'A world of lies and false hope'

In a no-holds-barred statement, two Americans who spent 781 days in an Iranian prison on spying charges called themselves hostages of sour U.S.-Iranian relations and described the screams of prisoners being beaten, the mental manipulation of their jailers, and how they lived in "a world of lies and false hope" until their sudden release last week.

Gone was the diplomacy and the words of gratitude to Iranian President Mahmoud Ahmadinejad that marked the statements from their fellow prisoner Sarah Shourd one year ago, when she was freed after 410 days in prison ahead of companions Shane Bauer and Josh Fattal.

This time, with all three back on U.S. soil and nobody left as possible bargaining chips, the trio condemned the Iranians but also criticized U.S. practices -- such as secret CIA prisons -- that they said their jailers would cite if they complained about conditions in Tehran.

Shourd also expressed some regret about the trio's decision to go hiking in Kurdistan in northern Iraq -- a country at war -- near its virtually unmarked border with Iran in July 2009. "We regret we didn't know more about that area," she said when asked whether in retrospect the three should have done things differently.

In their first public statements after returning to the United States on Sunday, Bauer and Fattal said they had no idea whether they crossed the border during their hike, as Iranian officials claimed.

"Even if we did enter Iran, that has never been the reason the Iranian authorities kept us in prison for so long," Bauer said. "The only explanation for our prolonged detention is the 32 years of mutual hostility between America and Iran."

Fattal and Bauer, both 29, appeared at a Manhattan hotel a few hours after landing at John F. Kennedy International Airport, ending a diplomatic wrangle that reflected the grim state of U.S.-Iranian relations -- as well as Ahmadinejad's domestic rifts with critics who accuse him of abusing his powers.

In a move aimed at burnishing his image, Ahmadinejad had vowed to release Bauer and Fattal before coming to New York for the Sept. 19-23 United Nations General Assembly meeting. Iranian judges rejected that plan at the last minute, saying Ahmadinejad had no right to free prisoners unilaterally. The men had been convicted of spying and illegal entry this year and sentenced to eight years in prison. They finally went free Wednesday after their defense attorney secured judicial approval for the bail -- $500,000 each.

"We applaud the Iranian authorities for finally making the right decision regarding our case," said Fattal, who stood alongside Bauer and Shourd -- who are engaged -- at the news conference. "But we want to be clear: They do not deserve undue credit for ending what they had no right and no justification to start in the first place."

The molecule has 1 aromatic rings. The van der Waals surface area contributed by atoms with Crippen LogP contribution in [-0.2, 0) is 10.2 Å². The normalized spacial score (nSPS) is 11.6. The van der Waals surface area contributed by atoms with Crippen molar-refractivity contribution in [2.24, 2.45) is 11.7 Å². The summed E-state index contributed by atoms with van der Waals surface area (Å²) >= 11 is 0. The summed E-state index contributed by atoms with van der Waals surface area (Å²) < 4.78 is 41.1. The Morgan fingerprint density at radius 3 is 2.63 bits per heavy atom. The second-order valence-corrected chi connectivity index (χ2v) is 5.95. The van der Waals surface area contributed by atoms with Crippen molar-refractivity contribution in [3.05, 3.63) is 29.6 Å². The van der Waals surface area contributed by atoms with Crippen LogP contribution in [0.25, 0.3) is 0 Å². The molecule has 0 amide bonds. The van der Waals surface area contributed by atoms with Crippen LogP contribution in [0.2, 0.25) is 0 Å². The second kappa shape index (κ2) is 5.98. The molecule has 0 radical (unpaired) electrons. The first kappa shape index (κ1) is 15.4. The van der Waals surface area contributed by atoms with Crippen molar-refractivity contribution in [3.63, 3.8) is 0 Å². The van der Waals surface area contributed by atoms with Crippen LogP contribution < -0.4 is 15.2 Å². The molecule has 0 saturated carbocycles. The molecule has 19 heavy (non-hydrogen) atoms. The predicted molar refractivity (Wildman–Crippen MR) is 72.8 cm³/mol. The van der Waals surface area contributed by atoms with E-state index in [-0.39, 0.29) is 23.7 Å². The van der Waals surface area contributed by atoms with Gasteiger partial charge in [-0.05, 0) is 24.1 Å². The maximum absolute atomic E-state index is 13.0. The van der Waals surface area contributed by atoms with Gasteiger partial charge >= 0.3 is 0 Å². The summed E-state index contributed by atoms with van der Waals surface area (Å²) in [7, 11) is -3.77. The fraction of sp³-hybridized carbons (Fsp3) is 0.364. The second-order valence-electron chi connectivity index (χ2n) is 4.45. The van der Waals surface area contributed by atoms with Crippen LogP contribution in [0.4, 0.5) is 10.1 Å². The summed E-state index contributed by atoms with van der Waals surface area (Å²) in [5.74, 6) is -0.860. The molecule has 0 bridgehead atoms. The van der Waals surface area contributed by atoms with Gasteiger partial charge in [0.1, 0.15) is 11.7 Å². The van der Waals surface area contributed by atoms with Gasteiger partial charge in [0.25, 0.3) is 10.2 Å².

Fattal said he and Bauer were in isolation for most of their time in prison and allowed only a total of 15 minutes of phone calls with their families.

"Many times, too many times, we heard the screams of other prisoners being beaten," Fattal said. Jailers played mind-games to wear them down, Fattal said, including telling them that their relatives were not writing them letters.

In fact, Fattal's mother, Laura Fattal, said later that she wrote her son 781 letters -- one each day he was held.

Bauer said one irony of their imprisonment was that the three have long opposed U.S. policies toward Iran. He did not go into details, and neither he nor Fattal took questions. But for years the United States has accused Iran of seeking to build nuclear weapons, and of supplying weapons used by Shiite militias against U.S. and other forces in Iraq. Iran denies the allegations.

When they complained about conditions in Tehran's Evin Prison, Bauer said, their jailers would "immediately remind us of comparable conditions at Guantanamo Bay. They would remind us of CIA prisons in other parts of the world."

Whatever the U.S. has done does not excuse other governments from doing the same, said Bauer, adding that he was not inclined to forgive Iran.

"How can we forgive the Iranian government when it continues to imprison so many other innocent people and prisoners of conscience?" he said.

They learned of their imminent release Wednesday after their daily exercise break in an open-air room of the prison.

"On any other day we would have been blindfolded and led down the hallway to our 8-foot-by-13-foot cell," Fattal said. "But on that day, the guards took us downstairs. They fingerprinted us and gave us street clothes. They did not tell us where we were going."

They were taken to another part of the prison, he said, where an official from the Persian Gulf state of Oman said, "Let's go home." The pair's defense attorney said Oman, a U.S. ally, paid the bail.

Since her release last year, Shourd has lived in Oakland. Bauer, a freelance journalist, grew up in Onamia, Minn., and Fattal, an environmental activist, is from Elkins Park, Pa., a Philadelphia suburb.

Shourd, 33, and Bauer, who were dating before the hiking trip, became engaged during their imprisonment.



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